Dir: Matt Cimber
Star: Gene Washington, Joe Greene, Carl Eller, Lem Barney
As Oscar Wilde almost said: to cast one grid-iron player in your movie is a misfortune; to cast six smacks of incompetence. It’s stunt casting of the highest order since, whatever their NFL credentials, acting is clearly not a pre-requisite. They play a gang of Viet-vet bikers who ride into town to avenge the racist murder of one of their brothers at the hands of the local gang. Half an hour has passed before they get there, as they are kind and respectful to an old lady, while trashing a bar after the locals make them unwelcome. As if you’d expect anything but a warm reception from the friendly folks in a place called “Flora’s Truck and Beer Stop”.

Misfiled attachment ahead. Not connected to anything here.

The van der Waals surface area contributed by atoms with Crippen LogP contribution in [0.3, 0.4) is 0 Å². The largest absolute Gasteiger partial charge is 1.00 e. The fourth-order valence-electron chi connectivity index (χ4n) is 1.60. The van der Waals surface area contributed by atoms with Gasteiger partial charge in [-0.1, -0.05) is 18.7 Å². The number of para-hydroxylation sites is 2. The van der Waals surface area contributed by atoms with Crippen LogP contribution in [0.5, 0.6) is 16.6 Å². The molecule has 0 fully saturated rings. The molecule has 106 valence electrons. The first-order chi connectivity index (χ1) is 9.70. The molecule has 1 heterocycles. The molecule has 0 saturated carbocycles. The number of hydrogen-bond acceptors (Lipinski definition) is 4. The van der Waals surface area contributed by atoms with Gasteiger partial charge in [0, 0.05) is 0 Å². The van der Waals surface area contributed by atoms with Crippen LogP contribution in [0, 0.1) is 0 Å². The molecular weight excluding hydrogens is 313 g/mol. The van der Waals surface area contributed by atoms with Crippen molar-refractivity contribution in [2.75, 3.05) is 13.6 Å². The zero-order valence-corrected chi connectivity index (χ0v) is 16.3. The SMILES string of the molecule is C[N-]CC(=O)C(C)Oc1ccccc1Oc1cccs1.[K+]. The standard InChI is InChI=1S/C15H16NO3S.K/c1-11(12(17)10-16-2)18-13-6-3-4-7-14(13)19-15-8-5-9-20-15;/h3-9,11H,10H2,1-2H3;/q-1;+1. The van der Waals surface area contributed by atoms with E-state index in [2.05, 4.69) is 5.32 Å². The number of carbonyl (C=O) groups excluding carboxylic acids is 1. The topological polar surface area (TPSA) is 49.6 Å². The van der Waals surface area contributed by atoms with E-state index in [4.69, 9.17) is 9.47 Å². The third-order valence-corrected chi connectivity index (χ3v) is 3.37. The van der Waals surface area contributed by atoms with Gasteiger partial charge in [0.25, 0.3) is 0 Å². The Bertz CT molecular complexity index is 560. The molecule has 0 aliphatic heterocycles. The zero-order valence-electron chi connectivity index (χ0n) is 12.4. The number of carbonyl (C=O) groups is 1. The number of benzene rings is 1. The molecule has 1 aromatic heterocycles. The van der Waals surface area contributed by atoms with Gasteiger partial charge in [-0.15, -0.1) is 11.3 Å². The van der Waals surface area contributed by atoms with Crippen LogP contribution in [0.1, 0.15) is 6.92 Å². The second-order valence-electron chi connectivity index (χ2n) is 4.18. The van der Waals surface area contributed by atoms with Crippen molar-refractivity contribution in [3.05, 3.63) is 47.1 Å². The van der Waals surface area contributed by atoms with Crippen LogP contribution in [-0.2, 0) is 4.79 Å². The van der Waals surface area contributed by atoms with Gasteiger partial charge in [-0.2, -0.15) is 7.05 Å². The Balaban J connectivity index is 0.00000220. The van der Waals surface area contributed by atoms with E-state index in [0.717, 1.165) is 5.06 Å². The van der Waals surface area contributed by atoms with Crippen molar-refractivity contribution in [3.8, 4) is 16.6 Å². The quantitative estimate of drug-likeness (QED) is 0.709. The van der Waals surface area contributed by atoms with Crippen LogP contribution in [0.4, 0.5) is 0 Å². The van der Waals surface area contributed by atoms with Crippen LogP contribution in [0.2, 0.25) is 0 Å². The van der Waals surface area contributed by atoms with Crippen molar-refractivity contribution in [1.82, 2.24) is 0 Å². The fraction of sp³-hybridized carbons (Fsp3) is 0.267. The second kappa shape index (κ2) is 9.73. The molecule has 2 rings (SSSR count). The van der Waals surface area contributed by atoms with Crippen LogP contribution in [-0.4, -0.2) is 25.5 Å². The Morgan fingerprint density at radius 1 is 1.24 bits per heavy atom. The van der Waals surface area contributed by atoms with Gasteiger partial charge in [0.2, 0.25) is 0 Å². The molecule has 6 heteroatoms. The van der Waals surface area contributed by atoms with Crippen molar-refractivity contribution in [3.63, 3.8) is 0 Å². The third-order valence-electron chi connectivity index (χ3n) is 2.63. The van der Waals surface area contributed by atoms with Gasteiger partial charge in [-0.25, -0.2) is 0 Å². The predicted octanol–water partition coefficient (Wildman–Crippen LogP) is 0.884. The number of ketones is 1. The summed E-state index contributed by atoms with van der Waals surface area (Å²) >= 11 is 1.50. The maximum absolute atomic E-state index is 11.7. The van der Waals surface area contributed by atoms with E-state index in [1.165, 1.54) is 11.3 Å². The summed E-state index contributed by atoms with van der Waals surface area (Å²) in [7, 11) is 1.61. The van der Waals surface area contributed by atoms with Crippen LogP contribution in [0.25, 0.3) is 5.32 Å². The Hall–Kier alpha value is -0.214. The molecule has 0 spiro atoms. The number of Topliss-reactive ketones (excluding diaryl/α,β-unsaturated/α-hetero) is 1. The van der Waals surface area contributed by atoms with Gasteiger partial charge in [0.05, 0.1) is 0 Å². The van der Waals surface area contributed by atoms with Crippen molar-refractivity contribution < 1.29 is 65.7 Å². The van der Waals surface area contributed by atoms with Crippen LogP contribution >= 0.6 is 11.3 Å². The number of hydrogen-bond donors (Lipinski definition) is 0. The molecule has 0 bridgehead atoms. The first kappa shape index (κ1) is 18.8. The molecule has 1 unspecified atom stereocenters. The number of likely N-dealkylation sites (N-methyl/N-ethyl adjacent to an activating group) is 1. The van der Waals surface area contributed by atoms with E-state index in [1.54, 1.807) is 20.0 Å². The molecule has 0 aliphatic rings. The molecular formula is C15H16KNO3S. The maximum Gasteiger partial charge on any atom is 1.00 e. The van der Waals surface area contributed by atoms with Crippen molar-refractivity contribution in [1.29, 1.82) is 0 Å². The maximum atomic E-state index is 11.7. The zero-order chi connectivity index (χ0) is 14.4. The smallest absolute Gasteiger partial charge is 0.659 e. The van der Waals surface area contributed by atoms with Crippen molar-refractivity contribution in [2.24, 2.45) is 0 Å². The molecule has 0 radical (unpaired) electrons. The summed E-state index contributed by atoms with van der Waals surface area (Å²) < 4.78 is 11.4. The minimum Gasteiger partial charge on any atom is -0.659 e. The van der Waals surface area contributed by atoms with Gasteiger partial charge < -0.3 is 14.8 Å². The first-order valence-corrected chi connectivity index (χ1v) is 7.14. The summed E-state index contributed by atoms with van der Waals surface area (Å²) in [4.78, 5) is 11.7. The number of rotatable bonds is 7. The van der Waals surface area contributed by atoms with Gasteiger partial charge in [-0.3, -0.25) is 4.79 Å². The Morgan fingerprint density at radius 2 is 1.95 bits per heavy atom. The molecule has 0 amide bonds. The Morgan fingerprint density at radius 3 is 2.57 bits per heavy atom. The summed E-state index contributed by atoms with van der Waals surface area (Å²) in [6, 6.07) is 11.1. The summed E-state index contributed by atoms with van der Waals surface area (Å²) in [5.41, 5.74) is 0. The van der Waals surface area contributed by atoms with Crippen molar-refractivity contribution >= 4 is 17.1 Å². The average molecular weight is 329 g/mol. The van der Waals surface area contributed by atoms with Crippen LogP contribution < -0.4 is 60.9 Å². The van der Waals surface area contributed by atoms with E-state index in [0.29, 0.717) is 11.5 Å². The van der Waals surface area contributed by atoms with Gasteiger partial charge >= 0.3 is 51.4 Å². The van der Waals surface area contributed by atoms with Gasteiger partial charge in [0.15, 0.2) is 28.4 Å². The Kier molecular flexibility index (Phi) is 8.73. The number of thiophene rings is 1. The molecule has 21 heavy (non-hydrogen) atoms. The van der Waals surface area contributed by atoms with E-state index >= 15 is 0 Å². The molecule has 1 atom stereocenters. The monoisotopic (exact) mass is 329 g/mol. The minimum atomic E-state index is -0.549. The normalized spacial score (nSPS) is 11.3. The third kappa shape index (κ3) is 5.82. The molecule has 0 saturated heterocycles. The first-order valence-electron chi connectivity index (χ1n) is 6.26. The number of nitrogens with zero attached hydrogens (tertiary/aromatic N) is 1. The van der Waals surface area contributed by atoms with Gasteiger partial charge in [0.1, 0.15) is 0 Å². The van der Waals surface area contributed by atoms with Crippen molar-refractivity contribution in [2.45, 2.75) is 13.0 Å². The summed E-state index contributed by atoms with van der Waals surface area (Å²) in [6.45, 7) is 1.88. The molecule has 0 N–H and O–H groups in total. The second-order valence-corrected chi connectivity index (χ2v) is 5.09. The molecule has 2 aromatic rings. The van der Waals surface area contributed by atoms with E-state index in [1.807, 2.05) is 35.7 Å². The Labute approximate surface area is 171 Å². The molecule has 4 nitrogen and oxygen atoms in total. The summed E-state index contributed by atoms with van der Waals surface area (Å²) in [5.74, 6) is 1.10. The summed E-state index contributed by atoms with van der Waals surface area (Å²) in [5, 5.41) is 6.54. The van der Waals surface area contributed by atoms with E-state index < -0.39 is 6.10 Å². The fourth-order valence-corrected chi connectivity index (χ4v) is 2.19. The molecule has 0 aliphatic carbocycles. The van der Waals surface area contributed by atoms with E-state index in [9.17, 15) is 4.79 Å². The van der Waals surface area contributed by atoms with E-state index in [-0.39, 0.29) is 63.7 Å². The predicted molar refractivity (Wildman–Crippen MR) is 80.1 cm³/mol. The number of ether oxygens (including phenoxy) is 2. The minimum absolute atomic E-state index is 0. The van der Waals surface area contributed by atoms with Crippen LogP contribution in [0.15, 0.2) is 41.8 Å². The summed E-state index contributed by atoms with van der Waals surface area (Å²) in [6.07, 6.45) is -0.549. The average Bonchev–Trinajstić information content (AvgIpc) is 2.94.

A further 45 minutes go by before the big fight, in which we learn that it’s probably a bad idea to use a lit flare as a petrol cap. Between times, almost nothing happens of interest or consequence, and Cimber (who clearly didn’t learn about working with non-actors, since he went on to direct Pia Zadora in Butterfly) demonstrates no ability to make things interesting or lively. About the most spectacular thing on view is the amazing Afro spouted by Black Power activist Sissy, who rails against the Six’s initial reluctance to get involved. If you can remember a word of what she says, rather than simply staring at a hair-do which is capable of eclipsing the sun, you’re a better viewer than I.